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This paper deals with Kiezdeutsch, a way of speaking that emerged among adolescents in multiethnic urban neighbourhoods of Germany. We argue for a view of Kiezdeutsch as a multiethnolect, based on: (a) A lin-guistic analysis of the lexical and grammatical characteristics that have been reported for it so far, and their interaction with information structure; and (b) A perception study that tested the acceptability and evaluation of such features by adolescents from a multiethnic and a monoethnic neighbourhood of Berlin. Our results support a view of Kiezdeutsch as a linguistic system of its own, with features that establish a distinct way of speaking that is associated with multiethnic neighbourhoods, where it cuts across ethnicities, including speakers of non-migrant background.
This article provides a qualitative description of current patterns of linguistic diversity in Namibia’s capital city, Windhoek, using as its main source of data perceptions elicited from an ethnically representative sample of Windhoek residents on language-related themes. The data suggest that the pre-independence diglossic pattern which involved Afrikaans as high-status language and ethnic indigenous languages as low-status languages is giving way to a triglossic pattern dominated by English – the country’s only official language since 1990. Indigenous ethnic languages are still hardly used for inter-ethnic communication, which seems to be a correlate of ‘hard’ inter-ethnic boundaries inherited from apartheid. Instead, the dominant linguistic patterns of informal inter-ethnic communication in Windhoek rely either mostly on English, or on mixed linguistic repertoires combining ‘Coloured Afrikaans’ and English. Which of the two linguistic options dominates depends on the interactants’ race, ethnicity, length of stay in Windhoek, and social networks.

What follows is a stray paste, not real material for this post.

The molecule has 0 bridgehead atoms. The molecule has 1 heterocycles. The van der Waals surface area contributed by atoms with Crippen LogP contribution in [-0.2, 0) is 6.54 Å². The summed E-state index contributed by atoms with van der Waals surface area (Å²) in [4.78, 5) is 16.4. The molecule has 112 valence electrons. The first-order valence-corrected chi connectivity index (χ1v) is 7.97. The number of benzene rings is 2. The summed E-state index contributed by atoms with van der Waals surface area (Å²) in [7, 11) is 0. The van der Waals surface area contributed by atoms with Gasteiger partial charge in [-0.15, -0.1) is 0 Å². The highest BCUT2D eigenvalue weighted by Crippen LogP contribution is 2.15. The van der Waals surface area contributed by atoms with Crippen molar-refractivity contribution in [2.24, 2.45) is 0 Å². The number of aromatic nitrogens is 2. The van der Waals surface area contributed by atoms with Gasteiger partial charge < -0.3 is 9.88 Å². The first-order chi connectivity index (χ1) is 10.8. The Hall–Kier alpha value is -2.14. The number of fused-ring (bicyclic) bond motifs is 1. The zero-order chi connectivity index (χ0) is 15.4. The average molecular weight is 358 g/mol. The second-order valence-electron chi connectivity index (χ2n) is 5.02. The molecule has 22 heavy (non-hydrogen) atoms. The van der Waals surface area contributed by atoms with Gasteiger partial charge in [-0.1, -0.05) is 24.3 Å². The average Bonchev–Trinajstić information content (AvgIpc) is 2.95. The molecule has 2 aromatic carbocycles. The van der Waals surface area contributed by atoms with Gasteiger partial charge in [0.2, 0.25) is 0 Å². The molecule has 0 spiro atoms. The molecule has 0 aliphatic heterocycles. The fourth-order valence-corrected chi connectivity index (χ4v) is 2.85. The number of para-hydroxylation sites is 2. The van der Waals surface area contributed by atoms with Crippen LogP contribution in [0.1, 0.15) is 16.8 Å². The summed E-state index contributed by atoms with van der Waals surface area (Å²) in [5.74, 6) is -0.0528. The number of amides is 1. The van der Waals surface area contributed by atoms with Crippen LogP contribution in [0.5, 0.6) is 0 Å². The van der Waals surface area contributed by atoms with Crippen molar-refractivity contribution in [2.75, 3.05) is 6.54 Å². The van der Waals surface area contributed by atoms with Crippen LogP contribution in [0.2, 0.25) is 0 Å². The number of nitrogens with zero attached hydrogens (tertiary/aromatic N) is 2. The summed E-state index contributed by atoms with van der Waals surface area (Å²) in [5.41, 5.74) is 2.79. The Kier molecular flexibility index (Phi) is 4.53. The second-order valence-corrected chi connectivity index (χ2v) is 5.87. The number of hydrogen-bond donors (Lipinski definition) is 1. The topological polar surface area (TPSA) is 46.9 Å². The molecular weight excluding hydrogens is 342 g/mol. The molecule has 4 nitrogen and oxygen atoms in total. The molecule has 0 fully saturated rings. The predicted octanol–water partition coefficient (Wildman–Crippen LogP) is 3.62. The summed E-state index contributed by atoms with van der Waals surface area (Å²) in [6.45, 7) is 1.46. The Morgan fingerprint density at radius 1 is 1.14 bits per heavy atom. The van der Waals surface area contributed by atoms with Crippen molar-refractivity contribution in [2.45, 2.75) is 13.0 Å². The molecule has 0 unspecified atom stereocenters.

Based on corpus data and the results of a linguistic survey, we will examine grammatical and lexical developments in two relatively new varieties of Modern German: Kiezdeutsch and Nam- deutsch. Both varieties are spoken in multilingual speech communities in Germany and Namibia respectively. In spite of considerable differences in the contact languages involved, the social backgrounds of the speakers and other differences, our comparison shows that the inovations have a series of conspicuous similarities. For example, gibs has developed into an element similar to a particle indicating existance and so functions as a focus marker. New particles are also being borrowed. Furthermore, in the course of a semantic-pragmatic development, the article in (ein) bisschen or bietje/bikkie has been gradually disappearing. In comparison to the German spoken in monolingual contexts, the relatively strong changes in Kiezdeutsch and Namdeutsch bear witness to the highly innovative power of these varieties. In addition, the parallelism of the developments in the domains studied here indicates fundamental tendencies of the internal structure of German.